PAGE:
Getting our partnership and distribution strategy more in-line over this past year has helped to increase our direct booking productivity significantly. If customers can’t find lower rates than our direct rates online, they are more willing to book direct. The key to our direct booking success as an industry is educating the guest on why it’s always better to book direct!






You haven't been afraid to use legal action as a means to bring partners in line. What advice do you have for hotels who can't afford their own in-house legal team?

There is always power in numbers. Teaming up with other hotels can lessen the cost of litigation - and it carries more clout for the notice or lawsuit! You can share the cost and the expected outcome among multiple plaintiffs.

At Westgate, we start with a C&D (Cease and Desist) notice that clearly defines our expectations and what our next steps will be should that not be met by the Defendant. This has proven to be more than sufficient at initiating the conversation with the random.com that’s wreaking havoc with rogue rate distribution and contract violations as affiliates of third parties.

We move to an official lawsuit when we don’t receive a response to the C&D notice, or they continue to stall on removing our hotels from their system altogether. Because this issue is more impactful to our business model than most other hotels, we are very passionate about holding these 'random.com's accountable for their rate and contract violations.

I believe that all hoteliers should be passionate about standing up for themselves. Otherwise, hotels are going to lose control over our distribution. I encourage every hotelier to contact me to join forces in this movement to take back the rightful ownership of our rate distribution!



What is your top tip for switching to a fully dynamic rate structure?

I find that distribution partners hear the word "dynamic" and immediately go into panic mode. Both hotels and the distributors need to understand the true meaning of “a fully dynamic rate structure” - it doesn't mean a “set it and forget it” approach or a strategy where it should just float to Best Available Rate.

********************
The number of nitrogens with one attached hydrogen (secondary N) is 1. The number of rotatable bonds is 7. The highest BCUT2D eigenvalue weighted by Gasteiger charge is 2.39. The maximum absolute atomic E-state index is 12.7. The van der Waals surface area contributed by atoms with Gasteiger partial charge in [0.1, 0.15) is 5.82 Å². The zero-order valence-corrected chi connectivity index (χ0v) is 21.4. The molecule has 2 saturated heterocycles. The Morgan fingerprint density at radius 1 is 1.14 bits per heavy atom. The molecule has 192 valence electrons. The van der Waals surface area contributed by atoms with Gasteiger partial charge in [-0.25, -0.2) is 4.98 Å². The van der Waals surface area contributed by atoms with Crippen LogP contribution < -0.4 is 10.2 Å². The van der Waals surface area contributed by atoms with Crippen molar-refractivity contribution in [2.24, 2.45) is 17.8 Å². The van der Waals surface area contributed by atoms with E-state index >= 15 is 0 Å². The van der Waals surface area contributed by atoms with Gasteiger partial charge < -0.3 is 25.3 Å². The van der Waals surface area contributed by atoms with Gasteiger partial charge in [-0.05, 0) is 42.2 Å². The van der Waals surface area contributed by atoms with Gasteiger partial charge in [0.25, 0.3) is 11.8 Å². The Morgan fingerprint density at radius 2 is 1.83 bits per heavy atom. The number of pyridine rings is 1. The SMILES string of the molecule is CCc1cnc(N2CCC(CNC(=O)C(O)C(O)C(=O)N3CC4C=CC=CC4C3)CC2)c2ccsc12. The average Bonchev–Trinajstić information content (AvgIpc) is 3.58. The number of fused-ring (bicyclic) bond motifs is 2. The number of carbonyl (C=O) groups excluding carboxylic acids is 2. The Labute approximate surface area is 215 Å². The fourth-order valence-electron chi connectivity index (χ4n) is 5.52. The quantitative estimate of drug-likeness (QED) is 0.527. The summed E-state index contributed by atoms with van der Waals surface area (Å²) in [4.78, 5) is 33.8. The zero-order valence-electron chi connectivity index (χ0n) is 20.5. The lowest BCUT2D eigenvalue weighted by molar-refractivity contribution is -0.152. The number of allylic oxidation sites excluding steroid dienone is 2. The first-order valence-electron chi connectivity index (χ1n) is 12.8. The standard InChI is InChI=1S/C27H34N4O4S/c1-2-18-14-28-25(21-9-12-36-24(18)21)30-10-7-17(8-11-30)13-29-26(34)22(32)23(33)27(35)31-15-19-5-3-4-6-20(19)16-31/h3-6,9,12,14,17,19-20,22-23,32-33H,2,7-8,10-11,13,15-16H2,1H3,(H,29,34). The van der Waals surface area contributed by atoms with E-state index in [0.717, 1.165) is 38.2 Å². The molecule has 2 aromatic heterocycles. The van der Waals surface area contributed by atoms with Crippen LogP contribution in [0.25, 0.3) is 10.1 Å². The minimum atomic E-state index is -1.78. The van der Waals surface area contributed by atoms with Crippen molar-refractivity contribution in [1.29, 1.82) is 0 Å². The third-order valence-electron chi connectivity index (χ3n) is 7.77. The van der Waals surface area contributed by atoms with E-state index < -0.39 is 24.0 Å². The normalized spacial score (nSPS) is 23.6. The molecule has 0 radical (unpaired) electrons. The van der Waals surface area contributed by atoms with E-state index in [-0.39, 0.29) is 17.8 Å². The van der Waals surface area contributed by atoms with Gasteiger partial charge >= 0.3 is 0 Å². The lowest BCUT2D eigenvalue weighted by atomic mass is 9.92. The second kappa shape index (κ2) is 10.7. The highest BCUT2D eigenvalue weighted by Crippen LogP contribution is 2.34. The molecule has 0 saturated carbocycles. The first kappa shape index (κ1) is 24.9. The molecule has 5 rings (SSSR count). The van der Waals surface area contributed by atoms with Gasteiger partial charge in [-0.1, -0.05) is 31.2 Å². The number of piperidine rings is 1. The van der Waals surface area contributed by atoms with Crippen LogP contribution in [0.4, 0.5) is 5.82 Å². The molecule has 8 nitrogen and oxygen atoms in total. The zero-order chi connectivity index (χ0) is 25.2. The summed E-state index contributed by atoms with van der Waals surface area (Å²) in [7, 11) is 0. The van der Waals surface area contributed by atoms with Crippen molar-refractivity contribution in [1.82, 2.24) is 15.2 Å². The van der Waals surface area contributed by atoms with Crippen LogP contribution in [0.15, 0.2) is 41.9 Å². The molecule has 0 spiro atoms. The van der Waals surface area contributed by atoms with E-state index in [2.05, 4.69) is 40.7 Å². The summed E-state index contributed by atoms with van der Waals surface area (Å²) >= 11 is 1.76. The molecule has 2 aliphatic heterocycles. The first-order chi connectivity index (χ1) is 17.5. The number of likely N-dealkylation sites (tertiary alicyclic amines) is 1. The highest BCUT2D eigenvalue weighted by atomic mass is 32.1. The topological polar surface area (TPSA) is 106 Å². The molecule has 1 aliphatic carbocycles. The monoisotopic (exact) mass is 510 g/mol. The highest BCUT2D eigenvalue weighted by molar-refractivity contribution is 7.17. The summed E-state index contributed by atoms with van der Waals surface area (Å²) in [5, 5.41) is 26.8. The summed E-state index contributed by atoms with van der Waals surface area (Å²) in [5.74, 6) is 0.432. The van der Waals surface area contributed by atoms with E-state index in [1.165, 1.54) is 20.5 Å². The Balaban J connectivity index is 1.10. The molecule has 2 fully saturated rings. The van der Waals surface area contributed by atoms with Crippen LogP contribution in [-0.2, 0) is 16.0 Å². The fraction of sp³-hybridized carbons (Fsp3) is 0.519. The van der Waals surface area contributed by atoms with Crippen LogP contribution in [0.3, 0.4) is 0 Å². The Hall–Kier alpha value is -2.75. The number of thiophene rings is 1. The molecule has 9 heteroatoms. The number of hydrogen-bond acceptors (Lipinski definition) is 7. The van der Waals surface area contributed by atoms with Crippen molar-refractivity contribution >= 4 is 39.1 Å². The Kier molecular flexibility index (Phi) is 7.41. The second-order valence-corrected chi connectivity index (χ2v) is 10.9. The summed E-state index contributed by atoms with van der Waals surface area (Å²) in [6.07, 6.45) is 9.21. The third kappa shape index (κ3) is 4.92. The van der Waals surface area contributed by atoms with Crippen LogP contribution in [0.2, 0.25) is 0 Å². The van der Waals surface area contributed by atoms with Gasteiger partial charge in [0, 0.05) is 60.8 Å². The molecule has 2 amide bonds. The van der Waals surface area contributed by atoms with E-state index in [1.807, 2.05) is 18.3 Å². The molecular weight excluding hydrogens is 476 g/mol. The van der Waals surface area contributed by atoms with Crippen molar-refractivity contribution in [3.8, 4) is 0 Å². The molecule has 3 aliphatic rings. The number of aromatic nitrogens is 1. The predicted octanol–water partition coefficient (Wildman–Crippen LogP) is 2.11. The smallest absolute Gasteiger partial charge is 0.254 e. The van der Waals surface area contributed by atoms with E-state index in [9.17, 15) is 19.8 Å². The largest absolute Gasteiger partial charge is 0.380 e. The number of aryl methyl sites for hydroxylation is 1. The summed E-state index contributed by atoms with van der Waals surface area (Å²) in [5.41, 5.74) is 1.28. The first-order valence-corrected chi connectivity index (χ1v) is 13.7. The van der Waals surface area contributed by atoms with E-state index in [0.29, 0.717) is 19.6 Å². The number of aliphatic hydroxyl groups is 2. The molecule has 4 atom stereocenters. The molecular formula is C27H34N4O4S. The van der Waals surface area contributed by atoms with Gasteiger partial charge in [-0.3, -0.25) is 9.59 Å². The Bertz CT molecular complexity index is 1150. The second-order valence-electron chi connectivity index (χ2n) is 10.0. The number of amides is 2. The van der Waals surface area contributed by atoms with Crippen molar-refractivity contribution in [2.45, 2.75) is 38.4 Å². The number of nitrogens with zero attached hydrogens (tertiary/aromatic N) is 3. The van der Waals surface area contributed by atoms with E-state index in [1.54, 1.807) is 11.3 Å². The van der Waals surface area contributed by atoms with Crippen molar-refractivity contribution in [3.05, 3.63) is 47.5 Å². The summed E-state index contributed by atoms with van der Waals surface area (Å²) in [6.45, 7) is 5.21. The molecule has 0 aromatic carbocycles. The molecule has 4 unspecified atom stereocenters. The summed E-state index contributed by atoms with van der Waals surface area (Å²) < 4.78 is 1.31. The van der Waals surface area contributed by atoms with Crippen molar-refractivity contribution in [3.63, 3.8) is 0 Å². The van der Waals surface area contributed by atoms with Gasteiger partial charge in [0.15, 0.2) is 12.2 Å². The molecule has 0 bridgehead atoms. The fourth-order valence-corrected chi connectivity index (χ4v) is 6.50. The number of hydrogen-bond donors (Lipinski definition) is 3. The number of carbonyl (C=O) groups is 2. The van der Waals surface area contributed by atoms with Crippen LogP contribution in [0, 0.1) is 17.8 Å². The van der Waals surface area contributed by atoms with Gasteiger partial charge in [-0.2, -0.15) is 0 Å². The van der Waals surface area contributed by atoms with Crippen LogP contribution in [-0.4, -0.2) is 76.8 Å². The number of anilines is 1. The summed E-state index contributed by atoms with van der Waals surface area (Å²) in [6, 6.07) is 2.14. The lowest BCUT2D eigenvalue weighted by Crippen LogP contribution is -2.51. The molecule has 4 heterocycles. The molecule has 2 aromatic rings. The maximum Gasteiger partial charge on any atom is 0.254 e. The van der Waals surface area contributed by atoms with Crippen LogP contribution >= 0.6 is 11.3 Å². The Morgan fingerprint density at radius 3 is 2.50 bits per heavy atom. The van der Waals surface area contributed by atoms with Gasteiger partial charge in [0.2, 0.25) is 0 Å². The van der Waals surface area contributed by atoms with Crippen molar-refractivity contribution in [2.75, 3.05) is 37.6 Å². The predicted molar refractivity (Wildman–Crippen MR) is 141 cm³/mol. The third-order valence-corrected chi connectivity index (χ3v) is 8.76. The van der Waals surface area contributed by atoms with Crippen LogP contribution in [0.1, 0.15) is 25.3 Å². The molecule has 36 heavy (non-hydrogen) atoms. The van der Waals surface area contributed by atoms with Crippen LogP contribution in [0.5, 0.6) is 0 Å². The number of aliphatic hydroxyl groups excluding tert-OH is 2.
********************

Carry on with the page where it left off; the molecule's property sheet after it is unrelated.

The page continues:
Treating OTA package rates and wholesale net rates equally is essential to a fully dynamic rate structure. It’s no secret that these two worlds have almost fully collided. That's why it's time for hoteliers to start treating them as one in the same!



What can we expect to learn from you at the Direct Booking Summit in Miami?

There is a lot of generalized advice being provided for hoteliers in articles from experts, but they don’t always go into great detail. I’m going to walk them through how to actually deal with partners and how to guide their legal teams in the process.

At the Direct Booking Summit, I will touch on:

  • How to correctly choose your partners
  • How to tighten distribution clauses in your partner agreements
  • The importance of connectivity
  • Steps to moving to a fully dynamic rate structure
  • How to take control of rogue rate distribution when it occurs

I’m especially hopeful that independents that suffer from rogue rate distribution will walk away feeling more confident that they can gain back control without having to end their partnerships.


Join us on 22-23 October at the Direct Booking Summit in Miami to learn more from Google Travel, Hilton, AccorHotels, Wyndham Hotels & Resorts, MGM, Hard Rock International and other key industry players. See you there!

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About The Author

Alisa is Triptease's brand guardian. She speaks four languages and uses them to interview thought leaders and write articles for the industry.